The son of a former Bishop of Durham has helped write a book about his father, dubbed The Improbable Bishop. Mark Tallentire reports.

IAN Ramsey was an unexpected choice as Bishop of Durham, when he succeeded Maurice Harland in 1966.

Ordained in 1940, Dr Ian Thomas Ramsey had spent 23 years in academia: serving as a lecturer and chaplain at his beloved Cambridge University and later as a professor at Oxford.

But with his northern roots – he was born in Kearsley, near Bolton, in Lancashire, in January 1915, compassion for his fellow man and strong work ethic, he was soon embraced by the people of the diocese, and was even called “Everybody’s Bishop”.

Perhaps his flaw was an inability to say no. A predecessor, the unrelated Michael Ramsey, by then Archbishop of Canterbury, described it – at one of six memorial services – as a “deep and inseparable part of his character”.

Some even say it led to his death, following a heart attack, while still in office at the premature age of 57, on October 6, 1972.

Now, 39 years on, his son, Paul, has contributed to a John S Peart-Binns biography, titled The Improbable Bishop.

The phrase was coined at another memorial service, by a successor in Oxford, Prof Basil Mitchell, Paul, now 65, explained.

“He never really saw himself as being a bishop,” he recalled.

“During our childhood, he was certainly very much involved in the Church. But he was unusual as a bishop.”

At the 1968 Lambeth Conference, an African bishop described him as “someone we can talk to – a normal person”.

On another occasion, having had tea at a vicarage ahead of a church service, he was to be found sitting on the floor, playing with a young child.

“He managed to bridge the gap between everyone – whether it was a miner or a small child,” his son said.

“He was able to speak as easily to a small child, the Queen or anyone else.”

One particular encounter with Her Majesty came in 1967, when the traditional Maundy Thursday service was held in Durham.

His father hosted the service and a lunch afterwards, attended by the Queen, Paul recalled.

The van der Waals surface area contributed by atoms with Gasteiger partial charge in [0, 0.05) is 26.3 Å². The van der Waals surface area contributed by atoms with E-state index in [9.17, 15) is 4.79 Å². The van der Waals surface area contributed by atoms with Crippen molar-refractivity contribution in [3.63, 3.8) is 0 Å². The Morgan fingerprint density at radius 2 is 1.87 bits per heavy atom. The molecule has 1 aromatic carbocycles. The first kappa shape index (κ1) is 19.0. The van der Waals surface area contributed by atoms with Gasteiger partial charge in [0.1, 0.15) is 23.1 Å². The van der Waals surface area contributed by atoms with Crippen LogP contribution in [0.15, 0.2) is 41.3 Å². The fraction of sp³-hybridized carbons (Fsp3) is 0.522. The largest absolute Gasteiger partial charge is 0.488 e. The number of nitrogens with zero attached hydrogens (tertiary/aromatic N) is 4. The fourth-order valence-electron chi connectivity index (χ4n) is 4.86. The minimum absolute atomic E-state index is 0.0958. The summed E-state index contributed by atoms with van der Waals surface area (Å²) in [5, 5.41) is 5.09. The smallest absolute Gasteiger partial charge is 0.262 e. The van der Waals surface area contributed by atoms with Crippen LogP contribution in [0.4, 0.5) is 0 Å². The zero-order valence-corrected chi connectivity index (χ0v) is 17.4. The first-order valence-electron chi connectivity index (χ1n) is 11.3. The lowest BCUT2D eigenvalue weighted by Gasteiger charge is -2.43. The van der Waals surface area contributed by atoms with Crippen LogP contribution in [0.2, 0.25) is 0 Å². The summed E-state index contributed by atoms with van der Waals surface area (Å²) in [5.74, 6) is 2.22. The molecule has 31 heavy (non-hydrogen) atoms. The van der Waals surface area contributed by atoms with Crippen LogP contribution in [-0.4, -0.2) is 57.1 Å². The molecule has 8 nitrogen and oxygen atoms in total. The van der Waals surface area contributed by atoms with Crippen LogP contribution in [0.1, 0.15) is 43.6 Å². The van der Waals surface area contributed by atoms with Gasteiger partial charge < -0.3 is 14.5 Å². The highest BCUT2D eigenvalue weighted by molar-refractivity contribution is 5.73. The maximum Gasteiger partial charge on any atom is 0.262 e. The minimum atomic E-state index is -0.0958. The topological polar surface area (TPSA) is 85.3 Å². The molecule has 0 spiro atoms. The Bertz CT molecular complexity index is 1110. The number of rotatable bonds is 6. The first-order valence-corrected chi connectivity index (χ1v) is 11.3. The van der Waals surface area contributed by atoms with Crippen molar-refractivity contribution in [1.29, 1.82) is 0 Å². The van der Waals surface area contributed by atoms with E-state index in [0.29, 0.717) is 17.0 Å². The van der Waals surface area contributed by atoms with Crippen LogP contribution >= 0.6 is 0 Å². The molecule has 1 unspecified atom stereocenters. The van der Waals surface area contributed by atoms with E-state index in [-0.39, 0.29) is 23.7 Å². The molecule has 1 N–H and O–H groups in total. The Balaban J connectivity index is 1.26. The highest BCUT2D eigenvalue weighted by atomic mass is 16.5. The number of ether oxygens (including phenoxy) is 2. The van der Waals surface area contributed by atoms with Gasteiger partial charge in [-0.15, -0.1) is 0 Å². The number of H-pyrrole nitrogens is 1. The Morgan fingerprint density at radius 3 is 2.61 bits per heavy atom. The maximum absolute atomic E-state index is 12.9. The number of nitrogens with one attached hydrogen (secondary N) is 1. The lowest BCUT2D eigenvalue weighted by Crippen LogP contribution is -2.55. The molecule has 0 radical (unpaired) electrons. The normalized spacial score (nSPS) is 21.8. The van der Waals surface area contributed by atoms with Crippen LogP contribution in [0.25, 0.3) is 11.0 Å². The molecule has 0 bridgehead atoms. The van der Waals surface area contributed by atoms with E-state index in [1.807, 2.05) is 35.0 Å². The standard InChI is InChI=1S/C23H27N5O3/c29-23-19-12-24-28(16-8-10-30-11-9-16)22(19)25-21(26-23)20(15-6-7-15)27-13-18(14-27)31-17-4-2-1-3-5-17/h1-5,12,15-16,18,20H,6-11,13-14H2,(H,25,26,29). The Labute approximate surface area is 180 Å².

Another highlight was his father’s enthronement service, on December 15, 1966. And his consecration service, held in York Minster on November 1, was “incredible”, he recalled – “very inspiring”.

When his father moved to Durham, Paul had effectively left home – back to Cambridge to study engineering.

However, he did briefly live with him at Auckland Castle, in Bishop Auckland, in 1970, when working, during a career spent as a mechanical engineer on the railways, as assistant manager at Tyne Yard.

The Church of England Commissioners recently announced they had no plans to sell Auckland Castle but were planning to sell the £15m Zurburan paintings which hang within.

Paul, who now lives in Nantwich, Cheshire, believes his father, whose ashes are buried in an Auckland Castle chapel, would have wanted both to remain in church ownership.

“He loved Auckland Castle and although there were some pressing him to go and live in a three-bedroom house, he saw the inheritance of Auckland as being vital to the place of the Church in the North-East,” he said.

“He and Michael Ramsey fought against the Church Commissioners to keep Auckland and at that stage had an agreement it would be kept.

“He also opened up Auckland far more – the beginning of trying to make better use of Auckland Castle for the whole of the community.”

He allowed it to be used for flower festivals, brought the diocesan office across from Durham City and organised annual Chorister School sports days on its bowling green.

“He would certainly have wanted the church to keep it. He saw it as an inheritance of the past but also very important to the people of Durham.

“Although obviously there’s finance involved, he would have tried to find other means of keeping the Zurburan paintings there.”

He also understood the region’s people and industries.

“He was born in Lancashire and never lost his love of the North of England.

Durham was a way of bringing out his love of the North and of people.

“He felt the church should be engaged in all aspects of life. He tried to put that into practice in all he did.

“He tried to see what could be done with the industry that was around. He felt very strongly about the decline of shipbuilding and coal mining and argued very strongly in the House of Lords for a greater view of the whole industry and energy.”

And in many ways, he was a forward-looking man. As well as his contributions to philosophy, theology and science, he was an early campaigner for the environment, holding talks with famed Durham botanist David Bellamy on how young people could be involved protecting in the great outdoors.

“I think that’s why there are so many parts of Durham now that are green,” Paul said. “The pit heaps have been changed into hills and there are walks around the county as well. I think my father would have been delighted with the progress that’s been made.”

For the biography, which had been mooted for nearly 30 years before it was finally published, Paul looked into his family history and researched his father’s House of Lords speeches, before handing the information to Mr Peart-Binns.

The Improbable Bishop is published by The Memoir Club, priced £8.95 plus postage and packing. For more information, call 0191-373-5660 or email